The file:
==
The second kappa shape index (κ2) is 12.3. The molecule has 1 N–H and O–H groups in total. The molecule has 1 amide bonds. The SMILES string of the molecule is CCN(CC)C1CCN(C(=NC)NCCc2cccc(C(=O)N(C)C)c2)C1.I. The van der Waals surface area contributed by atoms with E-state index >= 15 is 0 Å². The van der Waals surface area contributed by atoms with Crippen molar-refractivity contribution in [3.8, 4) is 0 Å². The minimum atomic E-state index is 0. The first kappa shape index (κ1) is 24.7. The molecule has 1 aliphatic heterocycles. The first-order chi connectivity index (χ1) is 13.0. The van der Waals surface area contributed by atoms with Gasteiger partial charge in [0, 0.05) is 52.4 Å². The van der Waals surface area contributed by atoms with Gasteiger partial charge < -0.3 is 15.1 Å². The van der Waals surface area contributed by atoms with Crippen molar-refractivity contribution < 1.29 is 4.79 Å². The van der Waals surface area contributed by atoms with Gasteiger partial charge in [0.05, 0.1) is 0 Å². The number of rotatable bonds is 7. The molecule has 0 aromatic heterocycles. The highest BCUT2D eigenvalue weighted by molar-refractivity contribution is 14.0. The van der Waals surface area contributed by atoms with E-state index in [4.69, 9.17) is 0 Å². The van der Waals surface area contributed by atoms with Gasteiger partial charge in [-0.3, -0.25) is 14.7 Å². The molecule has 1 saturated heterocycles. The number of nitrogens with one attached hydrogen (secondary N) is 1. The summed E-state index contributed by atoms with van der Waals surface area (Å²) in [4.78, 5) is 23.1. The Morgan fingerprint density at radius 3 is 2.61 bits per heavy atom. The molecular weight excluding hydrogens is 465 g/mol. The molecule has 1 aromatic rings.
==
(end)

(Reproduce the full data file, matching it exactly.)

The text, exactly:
The second kappa shape index (κ2) is 12.3. The molecule has 1 N–H and O–H groups in total. The molecule has 1 amide bonds. The SMILES string of the molecule is CCN(CC)C1CCN(C(=NC)NCCc2cccc(C(=O)N(C)C)c2)C1.I. The van der Waals surface area contributed by atoms with E-state index >= 15 is 0 Å². The van der Waals surface area contributed by atoms with Crippen molar-refractivity contribution in [3.8, 4) is 0 Å². The minimum atomic E-state index is 0. The first kappa shape index (κ1) is 24.7. The molecule has 1 aliphatic heterocycles. The first-order chi connectivity index (χ1) is 13.0. The van der Waals surface area contributed by atoms with Gasteiger partial charge in [0, 0.05) is 52.4 Å². The van der Waals surface area contributed by atoms with Gasteiger partial charge < -0.3 is 15.1 Å². The van der Waals surface area contributed by atoms with Crippen molar-refractivity contribution < 1.29 is 4.79 Å². The van der Waals surface area contributed by atoms with Gasteiger partial charge in [0.05, 0.1) is 0 Å². The number of rotatable bonds is 7. The molecule has 0 aromatic heterocycles. The highest BCUT2D eigenvalue weighted by molar-refractivity contribution is 14.0. The van der Waals surface area contributed by atoms with E-state index in [4.69, 9.17) is 0 Å². The van der Waals surface area contributed by atoms with Gasteiger partial charge in [-0.3, -0.25) is 14.7 Å². The molecule has 1 saturated heterocycles. The number of nitrogens with one attached hydrogen (secondary N) is 1. The summed E-state index contributed by atoms with van der Waals surface area (Å²) in [4.78, 5) is 23.1. The Morgan fingerprint density at radius 3 is 2.61 bits per heavy atom. The molecular weight excluding hydrogens is 465 g/mol. The molecule has 1 aromatic rings.